Ms. Thomas would love Barbara Sher’s book for creative people, Refuse to Choose 2006).  I find this book unique for the way it addresses the concerns of creative people.  Musicians, artists, dancers, playwrights: Sher recognizes that you have options, that it doesn’t have to be all-or-nothing for you.  This is a book for Scanners (Sher’s term), those folks who want it all.  Lifetime learners, they find it difficult to let go of all that good stuff out there and focus on one thing.  They’ve been told to:

  • grow up,
  • get serious,
  • pick one thing,
  • specialize, not generalize.

If Thomas had been wealthy, would she have quit the day job and stayed home to paint?

I don’t think so.  She ran all kinds of art education programs in poor neighbors until into her 80s.  As a Scanner, she kept her enthusiasm alive and her commitment to both art and education.

Are you artistic?  Creative in some other way?  Frustrated by those who urge you to grow up (by which they mean settle down, get a job in the business world, make some money)?

Read Sher’s book.  Visit the National Museum of Women in the Arts and get to know Alma Thomas.  Call a career counselor for help in balancing all those interests that you have.  Share a comment about how you find equilibrium among your interests.

Something new has been added!

May 14, 2010

Notice anything new about this blog?  Look again – to the right.  That seal in the upper right is an honor awarded my blog by the nice folks at eCollegeFinder.  They named this blog one of their top 50 Career Advocate sites.

What an honor!  As I glanced through the other awardees, I realized that I have some interesting reading ahead.  I want to know what the other sites are, and I want you to know, also.  I’m going to peruse a few and let you know what I find.  Meanwhile, check them out for yourself.  Let me know which ones you find the most informative and encouraging.  There is so much good stuff out there!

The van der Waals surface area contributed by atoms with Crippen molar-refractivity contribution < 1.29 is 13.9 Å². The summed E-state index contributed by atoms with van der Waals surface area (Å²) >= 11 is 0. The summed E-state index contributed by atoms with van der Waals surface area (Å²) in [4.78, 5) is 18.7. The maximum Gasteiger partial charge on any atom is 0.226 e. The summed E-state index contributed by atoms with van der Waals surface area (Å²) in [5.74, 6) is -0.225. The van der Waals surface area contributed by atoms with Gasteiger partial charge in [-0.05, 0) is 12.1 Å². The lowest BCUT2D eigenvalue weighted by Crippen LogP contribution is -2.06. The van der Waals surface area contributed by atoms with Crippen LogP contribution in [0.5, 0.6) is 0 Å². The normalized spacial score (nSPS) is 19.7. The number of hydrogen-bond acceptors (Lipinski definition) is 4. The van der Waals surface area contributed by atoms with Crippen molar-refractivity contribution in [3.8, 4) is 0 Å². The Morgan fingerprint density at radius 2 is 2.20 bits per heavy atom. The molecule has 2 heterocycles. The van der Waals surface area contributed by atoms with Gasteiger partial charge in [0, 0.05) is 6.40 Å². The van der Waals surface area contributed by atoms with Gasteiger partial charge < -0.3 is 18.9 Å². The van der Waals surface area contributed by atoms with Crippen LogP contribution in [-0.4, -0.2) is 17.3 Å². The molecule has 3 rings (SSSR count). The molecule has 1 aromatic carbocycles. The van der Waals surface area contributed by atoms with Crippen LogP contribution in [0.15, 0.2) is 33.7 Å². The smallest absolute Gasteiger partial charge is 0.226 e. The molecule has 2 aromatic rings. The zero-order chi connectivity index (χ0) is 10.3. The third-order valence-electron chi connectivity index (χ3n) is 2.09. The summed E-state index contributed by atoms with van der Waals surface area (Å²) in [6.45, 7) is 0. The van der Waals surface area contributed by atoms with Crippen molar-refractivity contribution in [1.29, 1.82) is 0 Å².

You can find websites for techies, for job changers, for the latest on image updating, interview strategies, resume options, and on and on.  The list reminds me of browsing in the library or at a great bookstore.  Plan to spend some time on ecollegefinder.

Thanks, Mary Frances and the rest of the gang at dmi.  It’s very nice to be recognized.

Job Growth: cautionary good news

May 8, 2010

Have you noticed the good and bad news about jobs that have been added to the economy this week?  According to the Bureau of Labor Statistics, payroll jobs jumped by 290,000 in April, while the unemployment moved up to 9.9% (www.bls.gov).  At the same time, I saw a tv pundit warning that the new jobs may be part-time, temporary, or contractual.

This is to be expected.  Economists have been warning that permanent, stable jobs are the last to be added in an economic recovery, and we may not see this last step until 2011.  Disappointing news for you job-hunters out there!